And so I was packed off to the Middle East, which was quieter than it is today and much quieter than some Southeast Asian locations at the time. It was, first and foremost, a duty station, so duty came first; but I did manage to spend some free time wandering about this crazed place without working up too much of a sweat. (Really. Typical middle-of-summer high temperature: 80° F. What was I worried about?) Of course, things can and do happen without notice, and as the phrase goes, everyone’s secondary MOS is Eleven Bravo.

That post has long since been closed, its need for it having largely evaporated and its host country having grown restive, even surly, over the years. Still, a lot of us passed through its gates over the years, and some of us are still around, even though we’re no longer wearing fatigues. Or khakis.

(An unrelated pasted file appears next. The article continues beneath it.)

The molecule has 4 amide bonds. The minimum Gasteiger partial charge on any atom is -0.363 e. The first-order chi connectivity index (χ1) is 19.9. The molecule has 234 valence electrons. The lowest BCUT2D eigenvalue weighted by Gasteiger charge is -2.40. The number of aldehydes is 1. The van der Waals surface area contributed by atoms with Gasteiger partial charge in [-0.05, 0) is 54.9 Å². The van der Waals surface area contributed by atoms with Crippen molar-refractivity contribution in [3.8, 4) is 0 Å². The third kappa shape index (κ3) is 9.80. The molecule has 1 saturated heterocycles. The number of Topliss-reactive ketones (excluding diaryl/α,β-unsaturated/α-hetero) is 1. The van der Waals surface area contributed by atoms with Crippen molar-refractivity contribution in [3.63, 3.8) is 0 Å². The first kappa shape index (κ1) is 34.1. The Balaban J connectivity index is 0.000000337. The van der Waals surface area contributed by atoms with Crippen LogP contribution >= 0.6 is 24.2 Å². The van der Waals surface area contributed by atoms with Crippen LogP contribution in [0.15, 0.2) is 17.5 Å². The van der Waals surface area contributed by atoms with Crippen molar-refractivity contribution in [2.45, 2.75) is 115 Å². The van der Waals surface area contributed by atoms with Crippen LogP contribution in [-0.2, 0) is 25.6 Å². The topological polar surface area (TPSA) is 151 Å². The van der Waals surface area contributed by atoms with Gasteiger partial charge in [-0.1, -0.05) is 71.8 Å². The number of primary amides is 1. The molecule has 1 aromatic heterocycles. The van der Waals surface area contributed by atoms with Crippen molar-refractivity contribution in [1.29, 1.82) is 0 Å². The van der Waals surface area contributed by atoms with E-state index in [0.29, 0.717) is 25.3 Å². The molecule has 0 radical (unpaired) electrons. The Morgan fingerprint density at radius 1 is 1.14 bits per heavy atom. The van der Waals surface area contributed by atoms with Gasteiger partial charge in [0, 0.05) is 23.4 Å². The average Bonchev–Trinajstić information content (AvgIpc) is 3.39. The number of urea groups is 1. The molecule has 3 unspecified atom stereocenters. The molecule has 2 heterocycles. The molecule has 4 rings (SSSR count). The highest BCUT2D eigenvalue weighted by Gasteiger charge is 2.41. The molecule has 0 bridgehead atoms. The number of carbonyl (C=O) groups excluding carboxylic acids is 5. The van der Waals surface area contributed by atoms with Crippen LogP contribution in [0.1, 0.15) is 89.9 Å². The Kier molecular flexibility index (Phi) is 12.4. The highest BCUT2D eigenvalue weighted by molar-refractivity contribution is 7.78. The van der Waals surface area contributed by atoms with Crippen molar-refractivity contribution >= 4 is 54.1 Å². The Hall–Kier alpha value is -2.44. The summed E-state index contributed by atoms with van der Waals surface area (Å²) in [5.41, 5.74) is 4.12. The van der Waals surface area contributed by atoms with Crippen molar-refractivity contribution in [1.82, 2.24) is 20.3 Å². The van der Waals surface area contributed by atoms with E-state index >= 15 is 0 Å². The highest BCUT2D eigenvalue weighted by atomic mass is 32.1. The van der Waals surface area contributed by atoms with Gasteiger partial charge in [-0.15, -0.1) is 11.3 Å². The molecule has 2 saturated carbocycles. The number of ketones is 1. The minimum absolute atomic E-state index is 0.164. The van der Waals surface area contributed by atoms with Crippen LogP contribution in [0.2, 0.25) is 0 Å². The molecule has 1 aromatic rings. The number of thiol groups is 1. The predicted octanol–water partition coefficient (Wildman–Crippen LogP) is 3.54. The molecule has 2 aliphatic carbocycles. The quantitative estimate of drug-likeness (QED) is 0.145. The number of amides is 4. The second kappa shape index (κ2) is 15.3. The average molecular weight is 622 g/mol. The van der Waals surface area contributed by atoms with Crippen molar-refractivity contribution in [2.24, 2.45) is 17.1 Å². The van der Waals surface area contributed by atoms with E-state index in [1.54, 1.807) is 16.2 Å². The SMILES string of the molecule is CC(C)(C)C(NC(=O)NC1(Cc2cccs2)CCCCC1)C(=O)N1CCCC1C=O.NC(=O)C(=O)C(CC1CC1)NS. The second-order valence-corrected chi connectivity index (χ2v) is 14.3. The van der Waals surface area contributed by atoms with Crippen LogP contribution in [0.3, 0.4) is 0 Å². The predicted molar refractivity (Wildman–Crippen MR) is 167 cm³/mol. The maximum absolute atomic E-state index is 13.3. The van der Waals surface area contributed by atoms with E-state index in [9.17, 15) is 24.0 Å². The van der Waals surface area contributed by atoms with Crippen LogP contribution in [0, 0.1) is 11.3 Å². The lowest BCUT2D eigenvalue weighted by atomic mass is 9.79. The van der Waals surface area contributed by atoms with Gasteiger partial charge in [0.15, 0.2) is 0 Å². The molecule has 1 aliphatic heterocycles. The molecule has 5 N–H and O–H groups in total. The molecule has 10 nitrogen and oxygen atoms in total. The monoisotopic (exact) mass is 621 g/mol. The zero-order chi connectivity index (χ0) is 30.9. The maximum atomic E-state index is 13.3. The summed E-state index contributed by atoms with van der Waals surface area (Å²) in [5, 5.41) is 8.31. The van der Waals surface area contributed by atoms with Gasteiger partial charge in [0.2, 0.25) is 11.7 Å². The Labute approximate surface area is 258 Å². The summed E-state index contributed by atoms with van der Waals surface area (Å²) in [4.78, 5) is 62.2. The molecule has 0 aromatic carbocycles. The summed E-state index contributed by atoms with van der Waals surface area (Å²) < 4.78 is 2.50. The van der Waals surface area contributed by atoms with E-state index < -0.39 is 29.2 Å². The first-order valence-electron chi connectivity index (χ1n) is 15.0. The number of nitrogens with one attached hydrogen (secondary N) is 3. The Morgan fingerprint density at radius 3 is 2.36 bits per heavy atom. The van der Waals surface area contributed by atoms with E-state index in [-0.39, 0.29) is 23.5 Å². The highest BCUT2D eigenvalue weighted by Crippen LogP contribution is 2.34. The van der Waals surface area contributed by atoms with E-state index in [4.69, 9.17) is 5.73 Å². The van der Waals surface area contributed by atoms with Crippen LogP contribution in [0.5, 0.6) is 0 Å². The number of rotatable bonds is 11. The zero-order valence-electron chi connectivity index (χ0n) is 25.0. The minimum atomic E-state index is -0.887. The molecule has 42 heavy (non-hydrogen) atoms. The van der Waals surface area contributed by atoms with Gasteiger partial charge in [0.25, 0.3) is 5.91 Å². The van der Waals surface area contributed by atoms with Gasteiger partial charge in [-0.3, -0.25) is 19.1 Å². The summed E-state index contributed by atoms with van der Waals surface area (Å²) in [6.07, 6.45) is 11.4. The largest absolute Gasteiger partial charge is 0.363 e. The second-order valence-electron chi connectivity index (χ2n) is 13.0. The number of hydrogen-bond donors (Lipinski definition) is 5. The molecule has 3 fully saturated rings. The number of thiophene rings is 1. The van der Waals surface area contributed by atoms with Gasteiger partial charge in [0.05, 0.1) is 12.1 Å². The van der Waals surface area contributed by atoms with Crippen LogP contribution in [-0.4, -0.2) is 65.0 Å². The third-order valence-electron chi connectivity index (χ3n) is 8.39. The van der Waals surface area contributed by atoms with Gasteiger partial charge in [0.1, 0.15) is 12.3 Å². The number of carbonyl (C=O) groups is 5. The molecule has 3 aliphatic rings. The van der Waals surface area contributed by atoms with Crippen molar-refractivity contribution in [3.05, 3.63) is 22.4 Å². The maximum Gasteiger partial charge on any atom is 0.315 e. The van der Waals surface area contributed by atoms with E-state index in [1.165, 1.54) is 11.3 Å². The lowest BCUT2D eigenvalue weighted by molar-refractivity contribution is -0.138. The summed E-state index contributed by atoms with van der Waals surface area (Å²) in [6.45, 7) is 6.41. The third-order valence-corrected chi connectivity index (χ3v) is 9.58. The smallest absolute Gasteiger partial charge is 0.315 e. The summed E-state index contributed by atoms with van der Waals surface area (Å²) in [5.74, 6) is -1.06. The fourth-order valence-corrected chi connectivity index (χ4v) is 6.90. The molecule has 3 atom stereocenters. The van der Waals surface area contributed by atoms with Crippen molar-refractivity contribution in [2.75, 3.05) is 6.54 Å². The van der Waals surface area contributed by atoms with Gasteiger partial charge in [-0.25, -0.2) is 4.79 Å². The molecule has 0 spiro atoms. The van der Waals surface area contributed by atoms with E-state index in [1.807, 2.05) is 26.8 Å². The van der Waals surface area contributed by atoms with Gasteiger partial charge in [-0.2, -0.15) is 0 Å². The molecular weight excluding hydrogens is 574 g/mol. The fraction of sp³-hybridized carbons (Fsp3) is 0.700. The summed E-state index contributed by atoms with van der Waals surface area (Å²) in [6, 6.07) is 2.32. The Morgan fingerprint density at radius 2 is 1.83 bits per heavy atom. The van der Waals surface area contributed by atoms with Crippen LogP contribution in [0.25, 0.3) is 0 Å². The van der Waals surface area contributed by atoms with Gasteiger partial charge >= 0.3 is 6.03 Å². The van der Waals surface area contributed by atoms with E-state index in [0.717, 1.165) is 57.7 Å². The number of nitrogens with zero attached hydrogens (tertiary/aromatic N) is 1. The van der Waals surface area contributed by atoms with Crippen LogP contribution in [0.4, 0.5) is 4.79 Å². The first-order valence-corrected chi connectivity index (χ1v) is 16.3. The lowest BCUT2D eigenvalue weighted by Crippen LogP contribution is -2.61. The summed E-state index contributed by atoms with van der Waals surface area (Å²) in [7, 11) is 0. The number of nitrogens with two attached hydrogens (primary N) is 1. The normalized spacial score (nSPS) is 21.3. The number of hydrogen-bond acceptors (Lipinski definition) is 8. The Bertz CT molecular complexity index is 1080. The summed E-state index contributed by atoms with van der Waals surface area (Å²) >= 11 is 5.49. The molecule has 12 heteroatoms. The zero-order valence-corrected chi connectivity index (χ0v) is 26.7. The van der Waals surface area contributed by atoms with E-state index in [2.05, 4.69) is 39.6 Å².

(Reposted from 2014.)

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My grandfather’s Oldsmobile

The manual transmission, in this part of the world anyway, is almost dead. Perhaps it’s instructive to remember that the automatic wasn’t always the default:

And in those days, GM would happily build slushboxes for everyone; smaller automakers (Hudson, Nash, Kaiser-Frazer) without the resources to develop their own transmissions came calling on the General. Even Ford bought Hydra-Matic and installed it in Lincolns; the lesser Ford-O-Matic was a licensed Borg-Warner design.

(Via Dusty Old Thing.)

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License to gawk

All I know about this is that it came out in the middle Sixties, a period when, if I had a dollar to spare, I bought a phonograph record:

Leg Watchers' League application